Reading church history can be a daunting task.
Before you even get down to the reading there are a number of things to consider. For instance: Where do you start? A time-honored classic or something newly published? What length is adequate to get a grasp on 2,000 years? Philip Schaff’s History of the Christian Church is eight volumes. Talk about commitment! Then there are style questions. Dry and detailed or simple and sweeping? Academic or accessible? What type of history of the church gets you the most bang for your buck? Jaroslav Pelikan wrote a history of Christian doctrine, which amounts to a dense, dogmatic church history. David Bosch wrote a history of Christian missionary understanding and action, which amounts to a dynamic, fast-paced church history. Roger Olson wrote of the story (differentiated from history) of Christian theology, which amounts to an inviting, user-friendly church history. Of course there is the classic Miller’s Church History that traces the silver line of God’s grace and tracks along a prophetic interpretation of the Epistles to the seven churches in Revelation.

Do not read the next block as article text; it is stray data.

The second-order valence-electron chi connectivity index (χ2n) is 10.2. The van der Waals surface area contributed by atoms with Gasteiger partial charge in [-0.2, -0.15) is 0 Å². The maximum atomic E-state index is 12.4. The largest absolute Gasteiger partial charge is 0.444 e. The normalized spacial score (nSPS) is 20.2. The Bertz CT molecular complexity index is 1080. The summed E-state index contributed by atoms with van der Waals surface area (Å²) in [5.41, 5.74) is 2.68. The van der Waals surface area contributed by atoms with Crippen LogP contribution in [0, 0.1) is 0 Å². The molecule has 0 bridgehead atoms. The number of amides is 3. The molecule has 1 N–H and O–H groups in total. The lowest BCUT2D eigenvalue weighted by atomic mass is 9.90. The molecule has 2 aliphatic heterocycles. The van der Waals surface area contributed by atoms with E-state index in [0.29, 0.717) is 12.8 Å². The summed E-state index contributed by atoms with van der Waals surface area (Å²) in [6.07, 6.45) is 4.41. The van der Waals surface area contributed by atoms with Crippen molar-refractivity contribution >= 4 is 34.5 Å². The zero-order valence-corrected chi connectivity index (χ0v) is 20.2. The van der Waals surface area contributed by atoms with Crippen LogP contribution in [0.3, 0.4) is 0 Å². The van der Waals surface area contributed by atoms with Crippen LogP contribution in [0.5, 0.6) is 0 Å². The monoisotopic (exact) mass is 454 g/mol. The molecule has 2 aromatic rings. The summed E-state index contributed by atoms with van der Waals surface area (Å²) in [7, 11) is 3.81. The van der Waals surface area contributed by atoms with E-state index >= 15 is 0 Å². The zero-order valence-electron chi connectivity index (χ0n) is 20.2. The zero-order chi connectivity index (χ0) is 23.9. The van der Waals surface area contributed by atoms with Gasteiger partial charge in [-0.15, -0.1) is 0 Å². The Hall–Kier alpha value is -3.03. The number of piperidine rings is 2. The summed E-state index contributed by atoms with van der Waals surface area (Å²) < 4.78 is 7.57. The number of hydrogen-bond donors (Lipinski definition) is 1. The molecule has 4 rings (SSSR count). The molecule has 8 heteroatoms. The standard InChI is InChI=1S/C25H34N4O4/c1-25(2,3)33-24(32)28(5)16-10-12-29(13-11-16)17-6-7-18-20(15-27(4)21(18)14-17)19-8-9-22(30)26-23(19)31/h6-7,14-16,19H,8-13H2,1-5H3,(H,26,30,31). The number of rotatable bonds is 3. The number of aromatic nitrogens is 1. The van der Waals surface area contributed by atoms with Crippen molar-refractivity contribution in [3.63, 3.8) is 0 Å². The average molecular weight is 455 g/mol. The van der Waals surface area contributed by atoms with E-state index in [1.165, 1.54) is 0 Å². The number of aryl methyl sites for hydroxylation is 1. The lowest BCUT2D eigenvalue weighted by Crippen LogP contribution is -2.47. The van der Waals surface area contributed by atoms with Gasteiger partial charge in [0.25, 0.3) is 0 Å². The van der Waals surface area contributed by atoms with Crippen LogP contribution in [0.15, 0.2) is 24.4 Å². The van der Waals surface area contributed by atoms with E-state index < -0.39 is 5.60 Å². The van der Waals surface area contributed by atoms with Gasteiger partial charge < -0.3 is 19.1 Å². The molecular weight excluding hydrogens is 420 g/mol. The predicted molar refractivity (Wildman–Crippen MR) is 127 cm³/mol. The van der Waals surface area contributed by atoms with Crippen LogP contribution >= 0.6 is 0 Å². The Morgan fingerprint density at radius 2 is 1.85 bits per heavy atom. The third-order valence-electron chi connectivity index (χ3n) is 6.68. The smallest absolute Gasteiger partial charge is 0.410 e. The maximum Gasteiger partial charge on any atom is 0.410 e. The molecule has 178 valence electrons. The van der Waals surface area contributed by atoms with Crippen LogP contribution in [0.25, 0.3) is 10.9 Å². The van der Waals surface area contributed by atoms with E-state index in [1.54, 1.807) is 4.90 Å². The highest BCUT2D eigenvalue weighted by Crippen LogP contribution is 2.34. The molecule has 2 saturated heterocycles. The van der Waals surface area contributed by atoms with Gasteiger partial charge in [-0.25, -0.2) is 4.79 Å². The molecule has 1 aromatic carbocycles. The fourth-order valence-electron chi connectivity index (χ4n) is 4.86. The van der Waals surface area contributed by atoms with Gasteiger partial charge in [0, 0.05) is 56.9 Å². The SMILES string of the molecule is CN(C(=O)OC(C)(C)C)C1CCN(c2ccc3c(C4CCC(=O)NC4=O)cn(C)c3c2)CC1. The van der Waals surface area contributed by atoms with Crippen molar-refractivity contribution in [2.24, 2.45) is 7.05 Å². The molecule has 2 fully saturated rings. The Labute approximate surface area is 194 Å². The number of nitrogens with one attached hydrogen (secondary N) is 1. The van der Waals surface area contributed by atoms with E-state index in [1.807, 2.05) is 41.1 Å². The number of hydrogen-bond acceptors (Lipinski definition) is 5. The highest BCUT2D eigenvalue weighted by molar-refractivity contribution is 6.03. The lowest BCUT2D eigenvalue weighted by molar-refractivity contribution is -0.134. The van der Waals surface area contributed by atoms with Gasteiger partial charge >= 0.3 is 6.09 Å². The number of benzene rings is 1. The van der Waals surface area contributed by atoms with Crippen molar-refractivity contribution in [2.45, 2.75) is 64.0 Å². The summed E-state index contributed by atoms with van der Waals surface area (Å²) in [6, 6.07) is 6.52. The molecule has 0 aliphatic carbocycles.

All these considerations can hamper the best intentions with the paralysis of analysis.
Thankfully there are some panoramic summaries out there that can at least give you some sense of the saga of church history.
Below is one such summary in less than 200 words:
For centuries Christians formed a small community, for centuries afterwards a large-scale organization; for centuries they were a minority, then became a majority for long ages; the persecuted became the powerful and even quite often the persecutors. Centuries of an underground Church were followed by those of a state Church; centuries of martyrs from the time of Nero by those of court bishops form the time of Constantine. There were ages of monks and scholars and– often intertwined– those of ecclesiastical politicians; centuries of the conversion of the barbarians and the rise of Europe were succeeded by centuries of the Holy Roman Empire, newly founded and again ruined by Christian emperors and popes; there were centuries of papal synods and centuries of councils aimed at reforming the papacy. After the golden age of both Christian humanists and secularized Renaissance men came the ecclesiastical revolution of the Reformers; then came the centuries of Catholic or Protestant orthodoxy and again of evangelical awakening. In sum: there were times of adaptation and times of resistance, dark ages and the Age of Enlightenment, centuries of innovation and centuries of restoration, periods of despair and periods of hope.
–Hans Küng, On Being a Christian, p. 122
What book on church history would you recommend?